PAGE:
While chunky highlights such as money piece hair are so popular they've spawned their own subgenres (like balayage with money piece), finer herringbone highlights have an advantage for gray blending. "Herringbone highlights work well on gray hair as they are soft and even with a bold weave that create a feather-like texture and finish," advises Clark. "It’s especially beautiful when low-lighting gray hair with deeper shades such as steel, pewter, and gunmetal greys."

The great thing about the herringbone pattern is that skilled colorists can combine it with other techniques for a bespoke look "Babylights, which are finely woven foil highlights, are a fantastic technique for the herringbone color trend," says Willis. "These finer woven sections of hair are low maintenance due to a softer, more blended re-growth." 

Balayage hair, another popular color technique, is great for giving hair a natural sun-kissed effect. But as balayage lights are hand-painted on without foils, they don't offer the same precision and control as babylights, so aren't as well suited to the delicate nature of gray blending. 

Can you get herringbone highlights in brown hair?

Andie Macdowell

Andie Macdowell

(Image credit: Getty images)

In a word – absolutely. This works particularly well with naturally dark hair that's more than 50% gray, as the temptation with this color is to chuck all-over dye on top for blanket coverage. "Gray hair tends to be more coarse in texture and stubborn when trying to achieve 100% coverage," explains Willis. "Some global colors (permanent all over color) can cover up to 70% of gray but there will be a translucency. That's why I recommend multi-tonal highlights and creative toning techniques for the best enhancement of your grays." 

Your colorist could also combine herringbone highlights with on-trend tones such as bronde hair or tiramisu hair. Both of these offer a softer finish that pays dividends for regrowth, gently blending silvery strands into the mix. "Not all grays will grab color uniformly, therefore a multi-tonal approach is advantageous," agrees Willis. "A global color will show regrowth within two to three weeks. With 70% grey hair this regrowth will be obvious, therefore I always recommend  blending grays to give a soft, natural look, with the added convenience of longevity."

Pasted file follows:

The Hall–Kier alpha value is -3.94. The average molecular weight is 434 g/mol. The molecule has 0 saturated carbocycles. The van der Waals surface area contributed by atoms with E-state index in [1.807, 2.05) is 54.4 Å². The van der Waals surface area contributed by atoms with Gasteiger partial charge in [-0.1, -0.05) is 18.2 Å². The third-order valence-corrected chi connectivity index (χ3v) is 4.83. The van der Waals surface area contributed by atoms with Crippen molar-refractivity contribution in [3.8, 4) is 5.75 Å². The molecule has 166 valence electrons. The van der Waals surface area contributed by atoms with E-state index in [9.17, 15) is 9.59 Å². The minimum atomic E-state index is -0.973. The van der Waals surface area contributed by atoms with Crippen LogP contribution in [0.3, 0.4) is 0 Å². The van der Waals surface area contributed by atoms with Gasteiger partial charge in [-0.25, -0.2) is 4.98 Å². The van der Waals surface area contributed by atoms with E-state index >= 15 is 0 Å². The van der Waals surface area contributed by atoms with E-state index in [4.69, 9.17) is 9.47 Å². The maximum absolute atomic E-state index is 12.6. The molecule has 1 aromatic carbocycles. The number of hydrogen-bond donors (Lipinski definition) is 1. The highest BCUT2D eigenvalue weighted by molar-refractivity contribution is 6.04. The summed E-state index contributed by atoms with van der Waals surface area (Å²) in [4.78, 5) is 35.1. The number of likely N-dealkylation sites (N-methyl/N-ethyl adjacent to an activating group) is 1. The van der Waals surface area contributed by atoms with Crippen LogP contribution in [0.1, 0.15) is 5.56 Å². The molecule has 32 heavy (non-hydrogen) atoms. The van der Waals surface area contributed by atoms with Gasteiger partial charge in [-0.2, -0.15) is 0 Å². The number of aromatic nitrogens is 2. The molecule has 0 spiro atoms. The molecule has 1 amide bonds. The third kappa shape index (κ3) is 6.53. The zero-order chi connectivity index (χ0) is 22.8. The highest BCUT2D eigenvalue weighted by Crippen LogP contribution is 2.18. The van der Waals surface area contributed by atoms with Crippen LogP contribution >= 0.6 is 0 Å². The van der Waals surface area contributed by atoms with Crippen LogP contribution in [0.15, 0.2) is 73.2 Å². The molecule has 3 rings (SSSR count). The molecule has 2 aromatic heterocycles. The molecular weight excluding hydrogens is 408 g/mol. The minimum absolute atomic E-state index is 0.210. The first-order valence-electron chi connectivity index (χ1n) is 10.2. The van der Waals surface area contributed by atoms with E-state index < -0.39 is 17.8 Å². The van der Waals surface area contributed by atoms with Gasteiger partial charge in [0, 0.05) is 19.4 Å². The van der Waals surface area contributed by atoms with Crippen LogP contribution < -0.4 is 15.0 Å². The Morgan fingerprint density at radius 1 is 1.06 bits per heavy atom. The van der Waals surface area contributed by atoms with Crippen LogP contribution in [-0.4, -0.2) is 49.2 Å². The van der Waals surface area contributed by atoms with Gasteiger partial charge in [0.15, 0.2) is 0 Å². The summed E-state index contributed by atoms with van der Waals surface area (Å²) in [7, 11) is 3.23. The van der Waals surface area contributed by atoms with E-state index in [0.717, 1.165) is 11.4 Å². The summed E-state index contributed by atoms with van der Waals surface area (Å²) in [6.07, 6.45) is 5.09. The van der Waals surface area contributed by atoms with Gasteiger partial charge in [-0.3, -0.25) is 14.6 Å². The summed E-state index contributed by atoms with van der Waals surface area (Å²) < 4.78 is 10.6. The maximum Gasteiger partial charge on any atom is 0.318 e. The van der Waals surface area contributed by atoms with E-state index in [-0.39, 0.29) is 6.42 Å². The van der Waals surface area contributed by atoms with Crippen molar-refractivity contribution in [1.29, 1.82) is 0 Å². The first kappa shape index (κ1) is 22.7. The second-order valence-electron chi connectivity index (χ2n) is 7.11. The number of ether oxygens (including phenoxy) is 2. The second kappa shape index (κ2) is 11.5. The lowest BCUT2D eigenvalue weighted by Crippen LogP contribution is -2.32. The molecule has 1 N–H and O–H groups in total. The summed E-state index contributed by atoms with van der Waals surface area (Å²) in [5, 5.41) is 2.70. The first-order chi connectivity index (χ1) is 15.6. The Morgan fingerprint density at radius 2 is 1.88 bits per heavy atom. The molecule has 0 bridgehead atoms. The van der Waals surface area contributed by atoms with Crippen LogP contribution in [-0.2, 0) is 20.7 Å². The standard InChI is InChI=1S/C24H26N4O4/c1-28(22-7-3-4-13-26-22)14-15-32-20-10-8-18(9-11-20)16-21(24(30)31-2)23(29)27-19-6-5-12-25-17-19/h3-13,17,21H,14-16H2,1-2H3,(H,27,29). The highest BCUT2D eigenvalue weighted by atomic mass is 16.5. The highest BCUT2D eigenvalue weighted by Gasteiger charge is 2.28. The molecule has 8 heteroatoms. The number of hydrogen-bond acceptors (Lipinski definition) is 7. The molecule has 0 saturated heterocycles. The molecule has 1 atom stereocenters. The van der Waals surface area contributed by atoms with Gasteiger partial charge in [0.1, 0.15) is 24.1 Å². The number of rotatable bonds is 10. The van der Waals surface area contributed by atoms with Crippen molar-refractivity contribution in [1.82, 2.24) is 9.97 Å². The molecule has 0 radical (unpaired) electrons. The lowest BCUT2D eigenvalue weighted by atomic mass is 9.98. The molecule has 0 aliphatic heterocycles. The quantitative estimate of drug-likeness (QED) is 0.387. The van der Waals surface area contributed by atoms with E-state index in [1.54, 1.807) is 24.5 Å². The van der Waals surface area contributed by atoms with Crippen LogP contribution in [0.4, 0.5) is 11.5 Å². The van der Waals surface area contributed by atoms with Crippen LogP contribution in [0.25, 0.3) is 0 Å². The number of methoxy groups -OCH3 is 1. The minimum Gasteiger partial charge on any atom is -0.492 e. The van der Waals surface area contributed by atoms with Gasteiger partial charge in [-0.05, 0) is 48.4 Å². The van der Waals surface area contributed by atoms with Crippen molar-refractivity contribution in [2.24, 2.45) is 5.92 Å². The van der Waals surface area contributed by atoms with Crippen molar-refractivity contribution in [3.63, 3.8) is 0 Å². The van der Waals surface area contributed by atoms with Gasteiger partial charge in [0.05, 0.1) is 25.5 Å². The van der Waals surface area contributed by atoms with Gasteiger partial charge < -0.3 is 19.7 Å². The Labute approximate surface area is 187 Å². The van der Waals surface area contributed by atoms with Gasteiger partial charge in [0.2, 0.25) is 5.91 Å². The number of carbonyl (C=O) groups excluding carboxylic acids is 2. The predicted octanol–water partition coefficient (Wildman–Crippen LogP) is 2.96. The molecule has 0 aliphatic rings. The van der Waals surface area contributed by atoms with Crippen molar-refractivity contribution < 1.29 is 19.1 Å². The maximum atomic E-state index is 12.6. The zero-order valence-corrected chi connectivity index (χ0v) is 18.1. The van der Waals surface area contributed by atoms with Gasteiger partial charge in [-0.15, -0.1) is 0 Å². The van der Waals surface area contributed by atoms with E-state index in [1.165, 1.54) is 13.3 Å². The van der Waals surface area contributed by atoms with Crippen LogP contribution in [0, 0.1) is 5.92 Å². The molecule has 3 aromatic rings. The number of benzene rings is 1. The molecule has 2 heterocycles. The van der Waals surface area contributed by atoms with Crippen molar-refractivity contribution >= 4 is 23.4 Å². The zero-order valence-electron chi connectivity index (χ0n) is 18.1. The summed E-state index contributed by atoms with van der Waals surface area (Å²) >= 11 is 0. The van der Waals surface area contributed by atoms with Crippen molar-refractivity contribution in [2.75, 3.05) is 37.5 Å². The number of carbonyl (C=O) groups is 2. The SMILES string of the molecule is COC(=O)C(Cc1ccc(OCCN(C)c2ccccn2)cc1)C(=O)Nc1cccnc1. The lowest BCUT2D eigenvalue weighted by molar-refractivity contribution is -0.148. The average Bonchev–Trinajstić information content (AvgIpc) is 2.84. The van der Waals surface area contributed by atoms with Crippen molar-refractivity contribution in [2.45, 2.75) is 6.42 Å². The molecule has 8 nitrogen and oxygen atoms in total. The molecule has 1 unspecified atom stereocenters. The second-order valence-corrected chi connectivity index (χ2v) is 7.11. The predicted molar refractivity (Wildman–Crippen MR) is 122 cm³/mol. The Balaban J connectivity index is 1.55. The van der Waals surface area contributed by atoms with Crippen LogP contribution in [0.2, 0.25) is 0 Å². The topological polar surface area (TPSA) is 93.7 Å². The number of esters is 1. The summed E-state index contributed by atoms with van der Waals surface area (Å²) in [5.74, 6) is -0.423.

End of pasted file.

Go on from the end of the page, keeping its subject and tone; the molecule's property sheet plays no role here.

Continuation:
Do herringbone highlights work for everyone?

The beauty of this technique is its adaptability, it works as well for a curly pixie cut as it does a sleek medium haircut with bangs. "It is suitable for all hair types and you can be as creative or natural as possible with your colour choice and it still looks great," agrees Clark.

Visit a colorist you trust, have a good chat about what you want and what's achievable and you'll be golden. "I like to have a consultation with my clients, taking into account skin tone and eye color, and I will discuss the perfect tonal blends to use in their hair and their hair goals," agrees Willis. 

Ultimately, this trend is about embracing, not hiding your natural color – and we love to see it. "There has been a change in the way we perceive beauty and aging, we no longer confine ourselves to dated perceptions," Willis continues. "Gray hair is a striking statement for anyone of any age and is now celebrated. As a hairstylist I want my clients to revel in their natural beauty and I aim to enhance this beauty with clever tricks and techniques." Amen to that!

Fiona McKim
Beauty Editor, womanandhome.com

 As woman&home's Beauty Channel Editor, Fiona Mckim has tried more products than she’s had hot dinners and nothing makes her happier than raving about brilliant finds on womanandhome.com or her instagram grid (@fionamckim if you like hair experiments and cute shih-tzus). Fiona joined woman&home as Assistant Beauty Editor in 2013 under industry legend Jo GB, who taught her everything she needed to know (learn about ingredients and employ extreme cynicism). She has since covered every corner of the industry, from interviewing dermatologists and celebrities to reporting backstage at Fashion Week and judging the w&h Beauty Awards.